In Illinois, Hall and Fay were equally generous. Fay shared his knowledge and plants with Romona Blodgett, Clarence Blocher, Steve Moldovan, Bro. Charles Reckamp and Nate Rudolph. Pollen from Hall's newest pinks was given to English iris enthusiast Harry Randall in 1946, and a day or so later was shared with Sir Cedric Morris who used it on his pink 'Edward of Windsor'. In 1948 he exhibited a fine pink seedling from this cross at the British Iris Society show. The Queen Mother, impressed with its quality, consented to Morris's request to name it 'Strathmore', honoring her childhood home.

With their roots firmly established in the Hall and Fay lines, the Rudolph pinks evolved through careful linebreeding and occasional outcrossing. Carved Cameo, from 'Cream Taffeta' x ( 'Moon Crest' x 'Yellow Chiffon') in ivory pink with lighter areas in the beautifully ruffled fall petals and with flamingo red beards, has peerless form, and has proved itself as a parent. 'Pink Sleigh' (tracing to 'Pink Taffeta', 'Crystal Blaze', 'Pink Ice', 'Fleeta' and 'May Hall') is a lacy creation in a delicate harmony of pink, orchid and blue with bright cerise beards. Its lovely coloring is often inherited by its children. In 1975, Rudolph's tall, queenly Pink Taffeta (from seedlings; sibling to 'Arctic Flame' and Pink Ice) received the Dykes Medal, the first pink iris to attain this honor since 'Cherie' in 1951.

In Oregon, George Shoop' 'One Desire', 1960, pure pink with light ruffling, has long since proved its worth as a parent. Opal Brown crossed 'Buffy', pink standards, falls of ivory fringed with light orange buff, to a seedling from 'Grandiflora' x 'Christmas Time' to obtain the exquisite 'Queen Of Hearts', with coral-pink standards and flaring white falls edged in lacy coral buff. Schreiner's Peach Frost, with a wonderful blending of coppery peach pink accented by large, frosty white spots on broad, ruffly fall petals, also has Christmas Time as its pollen parent, with May Deligh for the pod parent.

Additional tangerine bearded irises that have been used successfully in the quest for perfection include: Corlew's angelic 'Cherub Choir; Bob Brown's sparkling rosy violet 'Caro Nome'; Niswonger's rose pink, well-branched 'Raspberry Ripples'; Tompkins's beautifully formed 'Pretty Please'; Gatty's lacy 'Princess'; and Moldovan's lacier 'Irish Lullaby'.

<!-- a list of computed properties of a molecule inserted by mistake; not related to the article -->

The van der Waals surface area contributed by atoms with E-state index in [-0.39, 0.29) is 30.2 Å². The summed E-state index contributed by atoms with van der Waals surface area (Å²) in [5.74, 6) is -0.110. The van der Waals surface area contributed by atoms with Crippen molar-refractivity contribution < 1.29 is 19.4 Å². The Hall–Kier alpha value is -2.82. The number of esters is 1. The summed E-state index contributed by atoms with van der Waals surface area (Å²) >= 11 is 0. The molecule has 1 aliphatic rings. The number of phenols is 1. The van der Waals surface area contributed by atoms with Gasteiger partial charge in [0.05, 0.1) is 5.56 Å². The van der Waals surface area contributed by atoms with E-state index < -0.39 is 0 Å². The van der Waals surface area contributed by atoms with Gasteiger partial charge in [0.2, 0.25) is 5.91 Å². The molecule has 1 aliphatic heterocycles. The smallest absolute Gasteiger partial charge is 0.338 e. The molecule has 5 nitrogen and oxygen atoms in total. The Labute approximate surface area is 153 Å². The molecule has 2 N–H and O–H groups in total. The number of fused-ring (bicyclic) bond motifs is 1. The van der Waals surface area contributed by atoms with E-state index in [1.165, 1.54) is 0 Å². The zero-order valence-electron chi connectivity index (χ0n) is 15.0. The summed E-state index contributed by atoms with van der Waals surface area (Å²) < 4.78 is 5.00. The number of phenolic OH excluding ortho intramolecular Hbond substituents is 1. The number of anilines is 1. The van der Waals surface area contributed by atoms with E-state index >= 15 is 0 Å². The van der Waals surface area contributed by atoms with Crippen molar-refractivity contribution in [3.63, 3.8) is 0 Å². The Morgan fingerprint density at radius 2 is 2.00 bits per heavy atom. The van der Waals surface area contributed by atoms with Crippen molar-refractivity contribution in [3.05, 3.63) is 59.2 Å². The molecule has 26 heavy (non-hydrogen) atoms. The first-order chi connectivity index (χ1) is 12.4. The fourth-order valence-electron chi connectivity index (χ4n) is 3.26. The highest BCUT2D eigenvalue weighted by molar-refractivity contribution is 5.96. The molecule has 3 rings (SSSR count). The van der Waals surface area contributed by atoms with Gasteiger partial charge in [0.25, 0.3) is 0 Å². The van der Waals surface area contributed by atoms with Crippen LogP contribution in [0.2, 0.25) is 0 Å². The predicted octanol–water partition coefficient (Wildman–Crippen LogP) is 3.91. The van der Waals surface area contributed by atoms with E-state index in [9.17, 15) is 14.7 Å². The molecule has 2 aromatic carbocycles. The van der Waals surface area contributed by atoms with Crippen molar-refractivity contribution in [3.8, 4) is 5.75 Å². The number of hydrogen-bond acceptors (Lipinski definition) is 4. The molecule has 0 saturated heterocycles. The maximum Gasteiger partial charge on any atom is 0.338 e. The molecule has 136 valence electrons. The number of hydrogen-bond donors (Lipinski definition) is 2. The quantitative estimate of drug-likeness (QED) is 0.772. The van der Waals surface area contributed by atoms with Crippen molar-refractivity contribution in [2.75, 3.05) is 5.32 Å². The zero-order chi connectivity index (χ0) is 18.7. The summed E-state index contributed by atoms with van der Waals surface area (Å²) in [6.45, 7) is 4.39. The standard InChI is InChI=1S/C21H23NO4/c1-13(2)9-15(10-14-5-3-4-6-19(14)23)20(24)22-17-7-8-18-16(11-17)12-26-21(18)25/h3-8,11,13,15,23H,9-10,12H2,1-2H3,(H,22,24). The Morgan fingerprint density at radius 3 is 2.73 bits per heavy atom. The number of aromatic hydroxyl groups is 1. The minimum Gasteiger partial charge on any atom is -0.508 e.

By-products were an unexpected bonus from tangerine bearded, breeding. Yellows appeared among the progeny of initial crosses for pinks, and hybridizers were amazed and pleased with their quality. These yellows had a sheen and brilliance and a degree of laciness rarely found in conventional yellows.

Muhlestein's 'Queen's Lace', a creamy white deepening to yellow in the center and at the petal fdges, is the most lavishly laced iris of 1950 vintage. Its pedigree includes 'Chantilly' twice, Hall's 42-10 and 'Gold Ruffles'.

'Queen's Lace' = ('Gold Ruffles' x ''Chantilly') X 'Clara B':('Chantilly' x seedling 46-2F)

'Queens Lace' (1955) TBQueens Lace 'Gold Ruffles' (1947) TBGold Ruffles 'Chantilly' (1945) TBChantilly

In 1952 Hall introduced the first Award of Merit yellows from pink lines: 'Limelight', a self in canary to greenish yellow with yellow beards; and 'Temple Bells' (from seedlings), a sensation in deep yellow flushed apricot, flaunting bushy, tangerine-red beards. Temple Bells was followed by a sister seedling, 'Top Flight', with a richer infusion of apricot and brighter beards. 'Techny Chimes' from Bro. Charles Reckamp was the first clear yellow self with tangerine-orange beards.

Hall's 'Golden Garland', from a seedling crossed with 'Palomino' pollen, was the first introduction from tangerine breeding with yellow standards and white falls bordered yellow, a color pattern that has always been popular. Eight varieties from tangerine bearded ancestry with this pattern have received Awards of Merit; Mrs. Kuntz's 'Debby Rairdon', the ultimate in refinement in this class, received the 1971 Dykes Medal. The parentage of 'Debby Rairdon' is unknown other than that one parent was a Fay pink. 'May Melody' (( 'Valimar' sibling x 'June's Sister') x 'Cotlet') was one of the first tangerine bearded varieties with this color combination.